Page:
Incumbent Madrid, incoming vice president and 65th Senate sworn into ASNMSU office


ASNMSU Zoom Meeting

The 64th Senate is pictured participating in a vote to adjourn the senate one final time before the 65th Senate takes the reigns.

The 64th Senate of the Associated Students of New Mexico State University met one last time as a senate through an emergency meeting on April 29. Following the final adjournment of the 64th Senate, the new ASNMSU president, vice president and the 65th Senate were each sworn into office during the early hours of April 30.

April 22 was the final official meeting date of the 64th Senate, but there will several bills in second readings and committee of the whole from that date that the senate wanted to return to.

Such legislation that belonged to unfinished business and was reintroduced at this meeting includes legislation to fund a Student Life position’s salary, to address sexual assault at the university, to foster closer relations among ASNMSU branches and several pieces of legislation to update executive bylaws.

The bill which took up most of the attention of senate, Bill 25, was reintroduced to the senate floor. Bill 25 was authored by President Pro-Tempore Laura Laemmle and originally was introduced at the April 22 meeting. The bill made its return after being sent to Committee of the Whole on April 22.

When presented at both meetings, the bill sparked controversy among senators, as the intention of the bill was to fund the salary of the data records coordinator in Student Life through a $48,000 appropriation through the ASNMSU Surplus account. On April 22, the account stood at a balance of $741,594.89.

Laemmle said she introduced this bill to the senate because the university needed a way to fund this salary after a calculation error in the position’s salary was made in the university’s fiscal year budget for 2021-2022. Because the Board of Regents have already approved this budget, the salary needed a source of funding, according to Laemmle.

Laemmle explained to the senate that ASNMSU needed to step in to correct the mistake because if not, the correct amount of money needed to fund the salary would have to be taken from other departments that are also funded by student fees.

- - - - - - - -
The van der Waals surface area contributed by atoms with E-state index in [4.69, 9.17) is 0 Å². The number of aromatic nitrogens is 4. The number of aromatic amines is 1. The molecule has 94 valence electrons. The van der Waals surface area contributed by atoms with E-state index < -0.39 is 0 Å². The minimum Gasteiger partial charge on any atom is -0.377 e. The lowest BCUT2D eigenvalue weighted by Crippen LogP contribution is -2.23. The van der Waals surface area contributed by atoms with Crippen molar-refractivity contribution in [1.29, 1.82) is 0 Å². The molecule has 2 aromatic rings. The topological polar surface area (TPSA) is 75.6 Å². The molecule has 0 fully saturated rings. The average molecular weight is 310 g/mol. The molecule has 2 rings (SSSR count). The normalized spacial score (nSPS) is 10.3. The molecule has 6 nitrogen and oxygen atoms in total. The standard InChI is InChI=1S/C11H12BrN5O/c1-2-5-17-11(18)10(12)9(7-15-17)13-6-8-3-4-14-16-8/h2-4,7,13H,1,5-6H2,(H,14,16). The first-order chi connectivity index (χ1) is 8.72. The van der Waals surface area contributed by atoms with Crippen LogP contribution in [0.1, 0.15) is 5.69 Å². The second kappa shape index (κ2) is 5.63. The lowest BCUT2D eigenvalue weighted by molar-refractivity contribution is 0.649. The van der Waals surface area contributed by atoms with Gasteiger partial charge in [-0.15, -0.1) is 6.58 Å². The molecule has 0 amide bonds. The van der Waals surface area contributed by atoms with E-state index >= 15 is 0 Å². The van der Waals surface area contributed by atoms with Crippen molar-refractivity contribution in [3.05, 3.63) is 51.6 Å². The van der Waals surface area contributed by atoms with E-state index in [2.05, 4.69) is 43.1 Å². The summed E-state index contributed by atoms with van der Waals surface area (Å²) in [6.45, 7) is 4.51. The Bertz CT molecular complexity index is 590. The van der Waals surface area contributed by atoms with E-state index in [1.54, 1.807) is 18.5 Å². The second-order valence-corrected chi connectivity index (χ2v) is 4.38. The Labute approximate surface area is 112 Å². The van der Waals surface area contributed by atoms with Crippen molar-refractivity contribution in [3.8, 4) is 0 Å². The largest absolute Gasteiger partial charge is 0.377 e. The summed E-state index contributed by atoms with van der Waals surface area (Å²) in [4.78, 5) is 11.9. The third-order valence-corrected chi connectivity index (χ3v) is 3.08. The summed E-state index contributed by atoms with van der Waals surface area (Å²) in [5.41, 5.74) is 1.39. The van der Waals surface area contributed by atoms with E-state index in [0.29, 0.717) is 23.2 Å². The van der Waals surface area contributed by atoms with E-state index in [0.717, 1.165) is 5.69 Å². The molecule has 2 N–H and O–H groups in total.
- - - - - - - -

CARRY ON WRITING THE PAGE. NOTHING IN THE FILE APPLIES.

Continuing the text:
Several senators including David De La Cruz, Ehtesham Shareef and Grace Igwe openly stated their opposition to bill, with two of their main opposing points being the belief that ASNMSU should not appropriate money to places that do not directly affect students, especially when such miscalculations are not the fault of ASNMSU, and that ASNMSU should not to be quick to fund any salary position that does not have direct contact with students.

Senator Amy Lucero added that she was originally opposed to the bill when it was introduced on April 22 but changed her stance since then.

Lucero’s updated opinion was that the consequence of not appropriating money to the salary would result in the university having to withdraw money from departments that are also funded by student fees that are collected by ASNMSU.

“This money wasn’t ours to begin with,” Lucero said about the $48,000. “And if we don’t cover this, I don’t want it to come out of a department that needs that $48,000 a lot more than we do, and that will more directly impact students than if we just gave this.”

In a similar fashion, Laemmle said that regardless of whether the bill passes, no additional money would be taken from students nor would it changed that the position’s salary will ultimately funded via student fee money. She said that if money has to be pulled from other department’s budgets, students will still ultimately be affected by those cuts.

Bill 25 was ultimately passed in a 17-11 vote with the entirety of the bill being discussed for over 90 minutes. The discussion tied to this bill also sparked conversations among senators about debate times after Senator David Hernandez made a motion, that ultimately did not pass, to limit the debate time for the bill down to two minutes.

Hernandez’s reasoning included the fact that the bill had already been discussed in the previous senate meeting as well as in various ASNMSU committee meeting and that he did not want the senate meeting to last beyond midnight. Igwe opposed the motion, stating that senators should not be limited in debate and that she felt such limits would not prevent the meeting from lasting past midnight.

ASNMSU’s incumbent Mathew Madrid, incoming Vice President Ethan Ortiz-Ulibarri and 65th Senate sworn into office

At 1:42 a.m. on April 30, ASNMSU Chief Justice Zaira Martin swore the newest cohort of student government senators into office.

The 65th ASNMSU Senate is the second senate at NMSU to be sworn in via Zoom.

The unofficial election results for the spring semester were released on April 23.

Mathew Madrid, ASNMSU president for the current academic year, was elected to serve another term the upcoming year. Madrid ran against current Arts and Sciences Senator David De La Cruz. De La Cruz, however, was elected by the 65th Senate to serve as the newest president pro-tempore, succeeding Laemmle as the outgoing pro-tempore.

Ortiz-Ulibarri originally ran against Cameron Powers, a senator from the 63rd and 64th Senate. Powers dropped out of the vice presidential race the weekend before election week, leaving Ortiz-Ulibarri to run unopposed.


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